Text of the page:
The planet is in bad shape, and humans struggle to find ways to survive and flourish in a civilized and peaceful way. Resources are scarce, and people continue to fight one another rather than working together to find a solution. Only Nausicaä, the title character of the film, seems to be in tune with the earth and what it would take to live with it and heal the wounds that humans created. Nausicaä is loving, but also very passionate, often to the detriment of her own health and safety. She understands the ancient technology left behind by the people of the past, something that helps her to find solutions to her people’s problems.
Similar to most other Miyazaki films, Nausicaä never outright rejects or even denounces technology. Instead, it takes a middle stance, neither condemning technological advances nor condoning austere living. From the start, viewers are shown the post-apocalyptic technological state of Nausicaä’s world. Crumbling mechanical objects dot the landscape, archaeological remnants of a time when humans used their superior technology to wipe out society, and a brief flash of Giant Warriors can be seen at the beginning of the film surrounded by fire and brimstone. These humongous robotic warriors—reminiscent of mecha—played a central role in the apocalyptic war that destroyed civilization and created the Sea of Decay or Corruption that covers most of the earth and makes it uninhabitable for humankind. The Giant Warriors are obviously an extreme that Miyazaki is denouncing.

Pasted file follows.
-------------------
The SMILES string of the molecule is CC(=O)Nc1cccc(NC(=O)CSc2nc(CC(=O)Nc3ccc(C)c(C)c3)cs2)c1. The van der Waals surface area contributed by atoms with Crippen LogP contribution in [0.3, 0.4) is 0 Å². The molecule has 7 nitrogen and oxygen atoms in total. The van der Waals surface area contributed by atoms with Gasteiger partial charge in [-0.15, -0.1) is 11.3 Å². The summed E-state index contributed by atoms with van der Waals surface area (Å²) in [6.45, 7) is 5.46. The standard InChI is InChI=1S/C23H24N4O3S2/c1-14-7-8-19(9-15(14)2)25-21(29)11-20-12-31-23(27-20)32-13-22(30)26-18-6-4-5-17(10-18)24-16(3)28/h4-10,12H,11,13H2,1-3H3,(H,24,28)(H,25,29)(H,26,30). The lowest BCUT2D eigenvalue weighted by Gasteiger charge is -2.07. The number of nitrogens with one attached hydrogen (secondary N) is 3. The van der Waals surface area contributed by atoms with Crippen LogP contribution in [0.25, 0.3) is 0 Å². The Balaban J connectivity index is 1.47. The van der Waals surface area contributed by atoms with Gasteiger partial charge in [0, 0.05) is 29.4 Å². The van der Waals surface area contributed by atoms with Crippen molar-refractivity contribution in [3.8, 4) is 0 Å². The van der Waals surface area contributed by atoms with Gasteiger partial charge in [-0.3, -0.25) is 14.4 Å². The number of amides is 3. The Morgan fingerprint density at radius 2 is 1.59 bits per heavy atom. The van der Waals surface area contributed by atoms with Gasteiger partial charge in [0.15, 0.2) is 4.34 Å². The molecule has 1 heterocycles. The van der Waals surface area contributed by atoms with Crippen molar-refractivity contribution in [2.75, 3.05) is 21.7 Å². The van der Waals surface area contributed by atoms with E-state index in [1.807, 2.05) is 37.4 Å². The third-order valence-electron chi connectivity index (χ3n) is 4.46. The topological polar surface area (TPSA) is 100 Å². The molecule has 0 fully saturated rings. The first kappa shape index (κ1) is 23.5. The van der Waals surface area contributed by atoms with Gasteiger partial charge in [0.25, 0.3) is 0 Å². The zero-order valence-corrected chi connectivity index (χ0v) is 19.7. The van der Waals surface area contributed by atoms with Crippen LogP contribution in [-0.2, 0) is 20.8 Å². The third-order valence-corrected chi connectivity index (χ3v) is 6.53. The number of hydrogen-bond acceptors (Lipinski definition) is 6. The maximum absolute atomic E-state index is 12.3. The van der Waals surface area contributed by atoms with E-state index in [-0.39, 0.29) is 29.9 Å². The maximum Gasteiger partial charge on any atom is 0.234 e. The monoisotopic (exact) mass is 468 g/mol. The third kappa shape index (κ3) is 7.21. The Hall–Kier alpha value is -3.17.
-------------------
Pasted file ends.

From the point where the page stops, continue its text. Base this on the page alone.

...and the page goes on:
In contrast, Nausicaä’s peaceful valley kingdom has undoubtedly struck a balance between living with nature, with the fields and orchards the villagers maintain, and utilizing the technology they have left from the past to keep their homes safe. Nausicaä’s trusty mehve or möwe or glider, for example, her principal mode of transportation throughout the film, appears to be benevolent. “The Blue-Clad One,” as she is eventually called, transverses the skies with ease and with minimal damage to the Ohm and other creatures and vegetation living in the Sea of Corruption. The polluting capabilities of the glider seem minimal, with only a basic engine and boosters available for flight. A brief glimpse of the town, too, demonstrates how, at least in Nausicaä’s community, humans can use technology to both harness the wild and live with it. The valley is marked with windmills that, presumably, create non-polluting electricity for the settlement.